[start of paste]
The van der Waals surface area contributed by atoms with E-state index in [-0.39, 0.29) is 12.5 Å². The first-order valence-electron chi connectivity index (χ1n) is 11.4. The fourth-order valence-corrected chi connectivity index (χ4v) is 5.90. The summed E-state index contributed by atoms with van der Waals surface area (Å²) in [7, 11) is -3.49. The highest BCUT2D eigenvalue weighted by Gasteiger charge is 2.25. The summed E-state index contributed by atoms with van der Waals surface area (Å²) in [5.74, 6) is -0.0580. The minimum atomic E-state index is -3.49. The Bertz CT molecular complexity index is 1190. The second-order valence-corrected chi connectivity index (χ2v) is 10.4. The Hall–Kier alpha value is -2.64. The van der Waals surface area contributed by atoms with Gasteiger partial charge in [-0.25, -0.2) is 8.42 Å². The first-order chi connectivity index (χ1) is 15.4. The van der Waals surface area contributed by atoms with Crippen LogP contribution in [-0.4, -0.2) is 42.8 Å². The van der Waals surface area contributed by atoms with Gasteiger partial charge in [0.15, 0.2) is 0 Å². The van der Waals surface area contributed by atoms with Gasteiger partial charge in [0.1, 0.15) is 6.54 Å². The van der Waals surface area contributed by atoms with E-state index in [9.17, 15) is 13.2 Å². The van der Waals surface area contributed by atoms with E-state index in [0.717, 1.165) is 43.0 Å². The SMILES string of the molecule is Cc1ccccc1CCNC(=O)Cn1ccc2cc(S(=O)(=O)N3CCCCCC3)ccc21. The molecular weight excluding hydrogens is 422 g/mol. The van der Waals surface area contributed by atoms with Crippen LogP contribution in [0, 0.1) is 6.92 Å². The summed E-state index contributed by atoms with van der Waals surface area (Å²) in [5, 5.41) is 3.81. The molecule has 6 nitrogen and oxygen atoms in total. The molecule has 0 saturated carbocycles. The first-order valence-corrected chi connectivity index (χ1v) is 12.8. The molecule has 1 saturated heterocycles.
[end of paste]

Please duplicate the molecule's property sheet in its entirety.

The van der Waals surface area contributed by atoms with E-state index in [-0.39, 0.29) is 12.5 Å². The first-order valence-electron chi connectivity index (χ1n) is 11.4. The fourth-order valence-corrected chi connectivity index (χ4v) is 5.90. The summed E-state index contributed by atoms with van der Waals surface area (Å²) in [7, 11) is -3.49. The highest BCUT2D eigenvalue weighted by Gasteiger charge is 2.25. The summed E-state index contributed by atoms with van der Waals surface area (Å²) in [5.74, 6) is -0.0580. The minimum atomic E-state index is -3.49. The Bertz CT molecular complexity index is 1190. The second-order valence-corrected chi connectivity index (χ2v) is 10.4. The Hall–Kier alpha value is -2.64. The van der Waals surface area contributed by atoms with Gasteiger partial charge in [-0.25, -0.2) is 8.42 Å². The first-order chi connectivity index (χ1) is 15.4. The van der Waals surface area contributed by atoms with Crippen LogP contribution in [-0.4, -0.2) is 42.8 Å². The van der Waals surface area contributed by atoms with Gasteiger partial charge in [0.15, 0.2) is 0 Å². The van der Waals surface area contributed by atoms with Gasteiger partial charge in [0.1, 0.15) is 6.54 Å². The van der Waals surface area contributed by atoms with E-state index in [9.17, 15) is 13.2 Å². The van der Waals surface area contributed by atoms with E-state index in [0.717, 1.165) is 43.0 Å². The SMILES string of the molecule is Cc1ccccc1CCNC(=O)Cn1ccc2cc(S(=O)(=O)N3CCCCCC3)ccc21. The molecular weight excluding hydrogens is 422 g/mol. The van der Waals surface area contributed by atoms with Crippen LogP contribution in [0, 0.1) is 6.92 Å². The summed E-state index contributed by atoms with van der Waals surface area (Å²) in [5, 5.41) is 3.81. The molecule has 6 nitrogen and oxygen atoms in total. The molecule has 0 saturated carbocycles. The first-order valence-corrected chi connectivity index (χ1v) is 12.8. The molecule has 1 saturated heterocycles.